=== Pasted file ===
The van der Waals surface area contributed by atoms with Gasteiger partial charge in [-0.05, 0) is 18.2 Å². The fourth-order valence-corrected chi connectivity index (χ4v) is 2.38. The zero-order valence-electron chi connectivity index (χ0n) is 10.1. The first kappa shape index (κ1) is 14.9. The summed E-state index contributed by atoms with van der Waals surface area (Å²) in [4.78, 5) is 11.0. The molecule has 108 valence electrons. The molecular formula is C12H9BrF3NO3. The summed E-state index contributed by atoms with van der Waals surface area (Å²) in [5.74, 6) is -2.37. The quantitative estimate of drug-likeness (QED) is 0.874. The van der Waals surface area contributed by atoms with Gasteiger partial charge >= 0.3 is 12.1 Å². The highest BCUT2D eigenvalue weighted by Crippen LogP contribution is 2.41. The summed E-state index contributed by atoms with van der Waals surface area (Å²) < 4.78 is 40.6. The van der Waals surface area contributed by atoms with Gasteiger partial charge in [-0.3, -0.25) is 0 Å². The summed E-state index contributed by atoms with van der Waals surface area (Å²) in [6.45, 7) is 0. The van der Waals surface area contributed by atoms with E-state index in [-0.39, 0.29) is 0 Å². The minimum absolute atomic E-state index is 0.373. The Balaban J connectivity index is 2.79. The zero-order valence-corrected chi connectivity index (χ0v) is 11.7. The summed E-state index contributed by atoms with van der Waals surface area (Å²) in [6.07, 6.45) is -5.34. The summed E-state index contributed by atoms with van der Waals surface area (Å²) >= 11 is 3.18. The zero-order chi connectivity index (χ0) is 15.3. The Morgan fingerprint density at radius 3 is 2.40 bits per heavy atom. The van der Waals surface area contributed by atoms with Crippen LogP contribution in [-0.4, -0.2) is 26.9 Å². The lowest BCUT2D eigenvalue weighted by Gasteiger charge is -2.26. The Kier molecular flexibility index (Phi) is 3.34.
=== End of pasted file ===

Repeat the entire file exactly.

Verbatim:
The van der Waals surface area contributed by atoms with Gasteiger partial charge in [-0.05, 0) is 18.2 Å². The fourth-order valence-corrected chi connectivity index (χ4v) is 2.38. The zero-order valence-electron chi connectivity index (χ0n) is 10.1. The first kappa shape index (κ1) is 14.9. The summed E-state index contributed by atoms with van der Waals surface area (Å²) in [4.78, 5) is 11.0. The molecule has 108 valence electrons. The molecular formula is C12H9BrF3NO3. The summed E-state index contributed by atoms with van der Waals surface area (Å²) in [5.74, 6) is -2.37. The quantitative estimate of drug-likeness (QED) is 0.874. The van der Waals surface area contributed by atoms with Gasteiger partial charge >= 0.3 is 12.1 Å². The highest BCUT2D eigenvalue weighted by Crippen LogP contribution is 2.41. The summed E-state index contributed by atoms with van der Waals surface area (Å²) < 4.78 is 40.6. The van der Waals surface area contributed by atoms with Gasteiger partial charge in [-0.3, -0.25) is 0 Å². The summed E-state index contributed by atoms with van der Waals surface area (Å²) in [6.45, 7) is 0. The van der Waals surface area contributed by atoms with E-state index in [-0.39, 0.29) is 0 Å². The minimum absolute atomic E-state index is 0.373. The Balaban J connectivity index is 2.79. The zero-order valence-corrected chi connectivity index (χ0v) is 11.7. The summed E-state index contributed by atoms with van der Waals surface area (Å²) in [6.07, 6.45) is -5.34. The summed E-state index contributed by atoms with van der Waals surface area (Å²) >= 11 is 3.18. The zero-order chi connectivity index (χ0) is 15.3. The Morgan fingerprint density at radius 3 is 2.40 bits per heavy atom. The van der Waals surface area contributed by atoms with Crippen LogP contribution in [-0.4, -0.2) is 26.9 Å². The lowest BCUT2D eigenvalue weighted by Gasteiger charge is -2.26. The Kier molecular flexibility index (Phi) is 3.34.